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Padbury-East Claydon

(Continuing from Buckingham 1…)


From Lenborough Hill there were two choices: to go south east from The Keepers (693 315) down to the Oxlane Bridge (#1) to cross Padbury Brook there; or due south to Rowley Hill (SP 692 305), then a veer to the south east to cross it at King’s Bridge.  Both are excellent walks, but the more historically romantic is the latter. 


Reason: you can look east up the majestic drive (#2) of Hillesden House, used by Sir Alexander Denton, Charles 1’s valued supporter, to speed to the king’s aid along what was the ‘London Road’.  The house was besieged by Parliamentarian forces in 1643, and there are holes made by musket balls in the door of Hillesden Church (Perpendicular style, known as ‘the cathedral in the fields’).  Denton was not a popular man, partly because he had been sheriff of the county and in charge of collecting ‘Ship Money’ for the king.  So when he turned up in the midst of the battle he was taken to London and imprisoned in The Tower, where he died two years later.  The house was burnt to the ground.


Join what is now called ‘Cross Bucks Way’ and you find yourself, after a fairly uninteresting journey, where few of the old hedges remain, at East Claydon.  The dead end at the heart of the village used to be no such thing: a path going straight ahead past the church was the old London-Buckingham Road, passing through some of the best pasture in the world.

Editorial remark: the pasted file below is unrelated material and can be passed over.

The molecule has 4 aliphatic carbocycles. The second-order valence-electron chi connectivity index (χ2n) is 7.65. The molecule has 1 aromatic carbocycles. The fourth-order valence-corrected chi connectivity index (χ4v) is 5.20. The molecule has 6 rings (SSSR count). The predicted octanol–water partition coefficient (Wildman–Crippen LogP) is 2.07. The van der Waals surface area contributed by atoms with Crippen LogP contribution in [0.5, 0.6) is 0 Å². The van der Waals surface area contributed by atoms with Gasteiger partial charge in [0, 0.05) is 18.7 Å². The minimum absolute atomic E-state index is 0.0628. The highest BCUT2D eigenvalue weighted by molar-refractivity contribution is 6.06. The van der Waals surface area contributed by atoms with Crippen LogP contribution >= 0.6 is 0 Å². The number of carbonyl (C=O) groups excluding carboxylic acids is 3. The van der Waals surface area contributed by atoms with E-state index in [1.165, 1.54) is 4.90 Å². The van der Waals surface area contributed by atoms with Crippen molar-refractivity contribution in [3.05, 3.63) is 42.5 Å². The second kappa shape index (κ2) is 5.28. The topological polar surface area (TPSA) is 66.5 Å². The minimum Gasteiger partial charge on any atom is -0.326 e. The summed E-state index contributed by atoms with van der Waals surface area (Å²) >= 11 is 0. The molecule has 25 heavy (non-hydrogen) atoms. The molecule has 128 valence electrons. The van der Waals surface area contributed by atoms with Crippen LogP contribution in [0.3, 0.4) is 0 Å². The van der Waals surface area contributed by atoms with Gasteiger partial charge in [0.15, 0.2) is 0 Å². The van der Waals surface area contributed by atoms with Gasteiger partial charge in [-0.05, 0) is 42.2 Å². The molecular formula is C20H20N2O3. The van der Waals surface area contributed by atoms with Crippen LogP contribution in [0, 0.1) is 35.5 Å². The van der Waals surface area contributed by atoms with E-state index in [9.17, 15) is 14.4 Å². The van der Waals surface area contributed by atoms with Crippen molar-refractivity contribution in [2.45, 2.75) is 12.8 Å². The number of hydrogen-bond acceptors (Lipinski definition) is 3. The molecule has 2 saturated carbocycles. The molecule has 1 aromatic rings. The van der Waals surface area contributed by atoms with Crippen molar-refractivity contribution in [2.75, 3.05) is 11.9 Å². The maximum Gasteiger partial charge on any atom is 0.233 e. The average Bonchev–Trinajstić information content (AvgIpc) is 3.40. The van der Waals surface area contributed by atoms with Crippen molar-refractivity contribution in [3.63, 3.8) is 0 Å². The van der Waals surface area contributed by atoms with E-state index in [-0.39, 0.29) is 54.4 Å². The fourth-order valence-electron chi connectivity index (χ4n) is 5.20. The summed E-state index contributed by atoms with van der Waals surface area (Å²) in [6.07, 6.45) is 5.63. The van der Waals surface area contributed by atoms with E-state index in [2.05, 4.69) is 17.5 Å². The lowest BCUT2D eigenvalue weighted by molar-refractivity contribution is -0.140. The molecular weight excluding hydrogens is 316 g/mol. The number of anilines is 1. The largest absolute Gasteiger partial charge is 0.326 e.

On the crossroads before the path were two public houses.  On the left New Farm, carrying the Verney crest above the door, was an inn and coach stop called ‘The Swan’ (#3).  The older, thatched house on the right was an off-licence, originally ‘The Phoenix’ but renamed The Verney Arms (#4), which was for less socially acceptable clients such as drovers.  It was run by the Hinton family in the 19th century, memorably by the great-grandmother of Paddy Hinton (who now lives in Winslow).  Paddy says that in London in 1845 his great-grandfather, a cattle-dealer, met and married Widow Mary Wykes. (He thinks she might have run a boarding-house near Smithfield Market.)  After the wedding in London, they settled in East Claydon and he carried on his business from The Verney Arms while Mary ran the off-licence.  Then the cattle-dealer turned to butchery: the house was nicknamed ‘The Block’ because so many animals were slaughtered there.  


And past the church is some of the best pasture in the country, and the road to Aylesbury… (#5)

Padbury-East Claydon image 1
Oxlane Bridge
Padbury-East Claydon image 2
Drive to Hillesden House
Padbury-East Claydon image 3
The Swan, East Claydon
Padbury-East Claydon image 4
The Verney Arms
Padbury-East Claydon image 5
The Road South, East Claydon